Presentation on theme: "The Electron What is it and whats it doing in my pudding?"— Presentation transcript:
The Electron What is it and whats it doing in my pudding?
Excuse me… how can you discover a particle so small that nobody has ever seen one? J.J. Thomson 1897
Glowing tubes full of gas proliferated – and gained scientific importance – in 1855, when glassblower Heinrich Geissler developed an improved vacuum pump. It was one of Geissler's tubes that Julius Plücker used when he first observed cathode rays in 1859.
Plucker's student, Johann Wilhelm Hittorf, put solid objects inside the tube between the cathode and the glow. The objects cast shadows. Hittorf concluded that the cathode was emitting something that traveled in straight lines, like light rays.
Crookes Tube Invented by William Crookes 1875 Maltese Cross Tube (on left)
A later manifestation of Crookes Tube German physicist Eugen Goldstein called them cathode rays Since they… well… were emitted from the cathode Goldstein discovered positive rays which were emitted by the anode (Canal rays)
Using devices similar to Crookes tube, studied cathode rays Identified cathode rays as electrons Term coined by G. Johnstone Stoney (1891) Determined with basic physics e/m = 1.8 x 10 -8 C/g Either theyre really small or highly charged Problem solved w/ Millikans oil-drop exp. in 1908 J.J. Thomson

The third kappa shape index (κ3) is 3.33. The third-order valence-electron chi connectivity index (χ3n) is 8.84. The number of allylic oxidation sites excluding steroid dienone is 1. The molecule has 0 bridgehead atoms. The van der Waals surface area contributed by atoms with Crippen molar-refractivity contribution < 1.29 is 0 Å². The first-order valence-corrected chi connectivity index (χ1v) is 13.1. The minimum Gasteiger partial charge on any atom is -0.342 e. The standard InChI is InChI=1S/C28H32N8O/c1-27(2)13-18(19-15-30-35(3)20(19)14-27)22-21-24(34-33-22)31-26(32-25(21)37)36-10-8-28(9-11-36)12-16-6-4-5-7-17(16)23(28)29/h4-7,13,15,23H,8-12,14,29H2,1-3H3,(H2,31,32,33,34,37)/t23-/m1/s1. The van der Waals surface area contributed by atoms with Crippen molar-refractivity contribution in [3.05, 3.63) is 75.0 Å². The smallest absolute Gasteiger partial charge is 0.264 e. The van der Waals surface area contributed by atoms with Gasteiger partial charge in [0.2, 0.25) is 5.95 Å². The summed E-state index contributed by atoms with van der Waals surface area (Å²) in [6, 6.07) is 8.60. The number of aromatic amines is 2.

J. J. Thomson in his office at the Cavendish Laboratory. A colleague of Thomson's, Lord Rayleigh, said that "J.J. had something to say on nearly any subject that might turn up. He as a good raconteur, but also a good listener, and knew how to draw out even shy members of the company.... J.J., while talking, paced the room vigorously in a manner rather suggestive of a caged lion."
…came to the Cavendish Laboratory as a young man from New Zealand, and was a research student under Thomson. Using -rays emitted by radioactive elements to probe into atoms, around 1913 he showed that Thomson's plum pudding model of the atom was untenable. Ernest Rutherford (1871-1937)
Gold-Foil Experiment Other names to remember: Hans Geiger, Ernest Marsden